Several countries have reported record temperatures this week, and France hit its all-time heat record Friday: 113 degrees in the small southern town of Villevieille, according to French media.

The French national weather service activated its highest-level heat danger alert for the first time, putting four regions around Marseille and Montpellier in the south of the country under special watch Friday.

Fourth of July weather forecast: Hot as a firecracker for most of US, severe storms in Upper Midwest

Previously: Extreme heat continues to scorch Europe; France braces for possible all-time record high Friday

Those schools that stayed open worked to keep kids cool. Teachers at the Victor Hugo Primary School in Colombes near Paris abandoned suffocating classrooms and are keeping children outside all day, spraying them with water and organizing quiet activities in the shade.

"I make them go in the playground with books, in the shade, they must stay seated," said teacher Valerie Prevost. "We tell them to dampen their caps, to drink regularly."

About 4,000 schools closed because they couldn't ensure safe conditions, and local authorities canceled many end-of-school-year carnivals.

Some criticized the government for going overboard, but Prime Minister Edouard Philippe defended the efforts after 15,000 people died in a heat wave in 2003 that woke France up to the risks.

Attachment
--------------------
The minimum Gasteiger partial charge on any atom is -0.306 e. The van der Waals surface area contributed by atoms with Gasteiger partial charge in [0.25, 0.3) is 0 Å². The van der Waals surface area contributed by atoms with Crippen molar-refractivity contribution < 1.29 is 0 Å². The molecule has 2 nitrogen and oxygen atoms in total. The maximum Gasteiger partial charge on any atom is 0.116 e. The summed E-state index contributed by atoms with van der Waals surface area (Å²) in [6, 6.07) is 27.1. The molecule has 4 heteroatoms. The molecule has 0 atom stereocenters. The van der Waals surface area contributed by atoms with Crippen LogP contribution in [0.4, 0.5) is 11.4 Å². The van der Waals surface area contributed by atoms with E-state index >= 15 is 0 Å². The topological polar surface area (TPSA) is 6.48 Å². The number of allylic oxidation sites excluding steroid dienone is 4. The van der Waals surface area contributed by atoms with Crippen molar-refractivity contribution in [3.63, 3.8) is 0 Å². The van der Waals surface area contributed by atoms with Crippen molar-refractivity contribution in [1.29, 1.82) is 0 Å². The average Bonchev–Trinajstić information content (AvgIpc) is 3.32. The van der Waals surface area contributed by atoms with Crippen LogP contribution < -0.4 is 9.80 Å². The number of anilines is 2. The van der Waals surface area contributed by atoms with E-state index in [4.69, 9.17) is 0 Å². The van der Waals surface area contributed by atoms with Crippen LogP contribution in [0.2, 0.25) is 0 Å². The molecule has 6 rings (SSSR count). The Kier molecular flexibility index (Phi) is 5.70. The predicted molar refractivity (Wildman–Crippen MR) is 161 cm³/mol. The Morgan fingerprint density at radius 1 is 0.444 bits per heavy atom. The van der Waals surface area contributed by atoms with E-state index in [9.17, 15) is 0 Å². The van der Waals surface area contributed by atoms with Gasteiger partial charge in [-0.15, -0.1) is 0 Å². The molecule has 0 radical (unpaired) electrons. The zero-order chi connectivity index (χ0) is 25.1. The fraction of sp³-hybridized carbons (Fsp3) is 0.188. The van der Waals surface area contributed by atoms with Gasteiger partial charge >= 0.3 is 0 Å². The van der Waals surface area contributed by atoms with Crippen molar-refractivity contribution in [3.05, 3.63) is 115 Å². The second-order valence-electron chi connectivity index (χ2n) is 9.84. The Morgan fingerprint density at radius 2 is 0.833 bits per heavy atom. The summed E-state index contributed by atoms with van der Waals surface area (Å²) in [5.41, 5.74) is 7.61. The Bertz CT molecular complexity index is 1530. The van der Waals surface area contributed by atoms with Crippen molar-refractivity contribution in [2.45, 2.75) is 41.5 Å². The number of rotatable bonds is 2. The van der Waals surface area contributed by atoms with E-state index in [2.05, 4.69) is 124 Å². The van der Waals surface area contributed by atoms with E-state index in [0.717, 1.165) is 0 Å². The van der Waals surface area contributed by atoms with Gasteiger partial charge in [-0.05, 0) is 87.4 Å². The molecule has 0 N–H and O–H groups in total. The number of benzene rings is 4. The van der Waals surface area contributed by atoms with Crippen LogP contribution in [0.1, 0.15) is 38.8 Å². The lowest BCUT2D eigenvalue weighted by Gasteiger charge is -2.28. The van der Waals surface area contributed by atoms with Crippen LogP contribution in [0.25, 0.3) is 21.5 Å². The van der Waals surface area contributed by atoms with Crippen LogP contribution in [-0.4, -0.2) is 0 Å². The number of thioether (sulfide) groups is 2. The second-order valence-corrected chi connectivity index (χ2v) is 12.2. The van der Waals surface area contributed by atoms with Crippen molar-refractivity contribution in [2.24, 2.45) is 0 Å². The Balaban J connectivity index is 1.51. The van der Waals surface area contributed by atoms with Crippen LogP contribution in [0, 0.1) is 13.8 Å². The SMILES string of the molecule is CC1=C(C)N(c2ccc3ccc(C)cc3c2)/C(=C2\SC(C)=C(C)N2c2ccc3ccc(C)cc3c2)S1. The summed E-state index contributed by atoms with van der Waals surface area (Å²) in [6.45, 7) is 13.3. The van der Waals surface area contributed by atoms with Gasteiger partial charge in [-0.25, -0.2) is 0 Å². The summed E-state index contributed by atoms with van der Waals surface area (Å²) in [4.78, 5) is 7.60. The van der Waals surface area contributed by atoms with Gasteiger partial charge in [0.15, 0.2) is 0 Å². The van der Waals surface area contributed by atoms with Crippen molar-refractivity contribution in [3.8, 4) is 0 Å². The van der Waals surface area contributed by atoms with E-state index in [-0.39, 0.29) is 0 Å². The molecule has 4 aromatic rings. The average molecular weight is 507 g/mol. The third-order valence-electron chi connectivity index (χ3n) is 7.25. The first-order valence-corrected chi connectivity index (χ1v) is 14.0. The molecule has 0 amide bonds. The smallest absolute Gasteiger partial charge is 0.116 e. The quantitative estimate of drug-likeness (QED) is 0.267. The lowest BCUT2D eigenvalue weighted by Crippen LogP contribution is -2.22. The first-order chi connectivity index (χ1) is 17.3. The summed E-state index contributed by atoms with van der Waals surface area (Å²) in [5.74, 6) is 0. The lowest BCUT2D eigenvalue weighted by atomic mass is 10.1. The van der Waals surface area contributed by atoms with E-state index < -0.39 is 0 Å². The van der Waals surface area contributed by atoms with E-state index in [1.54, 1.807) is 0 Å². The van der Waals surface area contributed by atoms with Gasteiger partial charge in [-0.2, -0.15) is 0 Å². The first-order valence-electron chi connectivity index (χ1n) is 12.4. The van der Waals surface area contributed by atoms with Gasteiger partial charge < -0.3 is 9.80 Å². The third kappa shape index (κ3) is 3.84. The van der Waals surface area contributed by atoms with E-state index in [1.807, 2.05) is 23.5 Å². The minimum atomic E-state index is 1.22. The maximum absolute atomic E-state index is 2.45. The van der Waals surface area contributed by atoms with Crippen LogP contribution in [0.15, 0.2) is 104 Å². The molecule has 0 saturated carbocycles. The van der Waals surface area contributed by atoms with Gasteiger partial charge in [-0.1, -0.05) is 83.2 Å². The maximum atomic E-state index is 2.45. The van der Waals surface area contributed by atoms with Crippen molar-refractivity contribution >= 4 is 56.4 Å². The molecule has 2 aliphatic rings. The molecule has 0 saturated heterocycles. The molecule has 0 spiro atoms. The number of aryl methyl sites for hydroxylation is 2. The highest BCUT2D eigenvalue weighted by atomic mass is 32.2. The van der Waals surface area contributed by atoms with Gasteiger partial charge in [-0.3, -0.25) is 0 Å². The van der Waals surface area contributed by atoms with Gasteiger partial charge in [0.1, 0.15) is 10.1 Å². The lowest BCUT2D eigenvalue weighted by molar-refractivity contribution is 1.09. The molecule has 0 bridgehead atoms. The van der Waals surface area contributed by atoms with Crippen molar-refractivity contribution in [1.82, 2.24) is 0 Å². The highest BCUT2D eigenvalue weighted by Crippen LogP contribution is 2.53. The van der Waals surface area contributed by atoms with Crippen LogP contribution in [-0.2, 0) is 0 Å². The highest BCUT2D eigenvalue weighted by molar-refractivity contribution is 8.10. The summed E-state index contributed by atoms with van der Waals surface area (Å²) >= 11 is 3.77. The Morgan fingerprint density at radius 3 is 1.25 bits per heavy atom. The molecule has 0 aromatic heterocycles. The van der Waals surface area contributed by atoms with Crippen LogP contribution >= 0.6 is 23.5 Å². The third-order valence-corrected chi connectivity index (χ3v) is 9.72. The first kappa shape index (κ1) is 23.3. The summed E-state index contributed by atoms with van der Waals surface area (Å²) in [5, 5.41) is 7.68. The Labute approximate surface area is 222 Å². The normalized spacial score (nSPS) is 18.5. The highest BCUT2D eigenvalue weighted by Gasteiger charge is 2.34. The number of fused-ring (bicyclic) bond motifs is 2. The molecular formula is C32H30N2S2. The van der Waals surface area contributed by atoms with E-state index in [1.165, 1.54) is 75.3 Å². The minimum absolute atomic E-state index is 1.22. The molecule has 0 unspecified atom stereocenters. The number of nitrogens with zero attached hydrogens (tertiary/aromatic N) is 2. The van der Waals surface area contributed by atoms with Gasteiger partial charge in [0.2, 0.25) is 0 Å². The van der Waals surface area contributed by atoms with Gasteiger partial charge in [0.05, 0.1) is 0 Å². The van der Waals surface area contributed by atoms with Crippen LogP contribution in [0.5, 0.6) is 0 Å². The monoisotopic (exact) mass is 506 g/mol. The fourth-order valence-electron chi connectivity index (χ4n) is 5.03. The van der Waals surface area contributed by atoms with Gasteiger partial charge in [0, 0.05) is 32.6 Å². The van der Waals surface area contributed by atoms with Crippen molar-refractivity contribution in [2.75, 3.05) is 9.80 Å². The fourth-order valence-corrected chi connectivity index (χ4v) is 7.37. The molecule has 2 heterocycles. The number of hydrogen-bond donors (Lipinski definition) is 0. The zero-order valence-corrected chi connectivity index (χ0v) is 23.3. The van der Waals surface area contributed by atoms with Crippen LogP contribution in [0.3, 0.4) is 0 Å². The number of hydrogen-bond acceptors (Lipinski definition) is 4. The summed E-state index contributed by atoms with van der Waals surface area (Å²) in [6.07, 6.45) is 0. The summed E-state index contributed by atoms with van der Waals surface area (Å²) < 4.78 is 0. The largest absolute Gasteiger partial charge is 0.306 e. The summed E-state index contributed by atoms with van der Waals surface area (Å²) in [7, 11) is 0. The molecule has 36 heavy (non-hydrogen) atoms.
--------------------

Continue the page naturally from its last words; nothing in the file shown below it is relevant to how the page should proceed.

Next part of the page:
"This heat wave is exceptional by its intensity and its earliness," he told reporters.

"Measures have been taken for the most vulnerable people," he said "But given the intensity of the heat wave, it's the entire population who must be careful today ... both for oneself and for loved ones and neighbors."

Italy put 16 cities under alerts for high temperatures, and civil security services distributed water to tourists visiting famed sites around Rome under a scorching sun.

Heat was blamed for the deaths of two people in Spain, private news agency Europa Press reported Friday.
People enjoy the sun on the Trocadero gardens near the Eiffel Tower in Paris, Friday, June 28.

People enjoy the sun on the Trocadero gardens near the Eiffel Tower in Paris, Friday, June 28. (Photo: Lewis Joly, AP)

An 80-year-old man collapsed and died in the street in Valladolid, in northwest Spain, the agency said, and a 17-year-old boy died in the southern city of Cordoba after diving into a swimming pool and losing consciousness.

In photos: Heat wave scorches Europe

Four people have drowned so far in France this week, and a 12-year-old girl drowned in a river near Manchester, England. France's health minister and British police warned people to swim only in authorized areas.

France has also seen an uptick in so-called street-pooling, or illegally opening fire hydrants. A 6-year-old child is in life-threatening condition after being hit by water shooting from a cracked-open fire hydrant in the Paris suburb of Saint-Denis, broadcaster France-Info reported.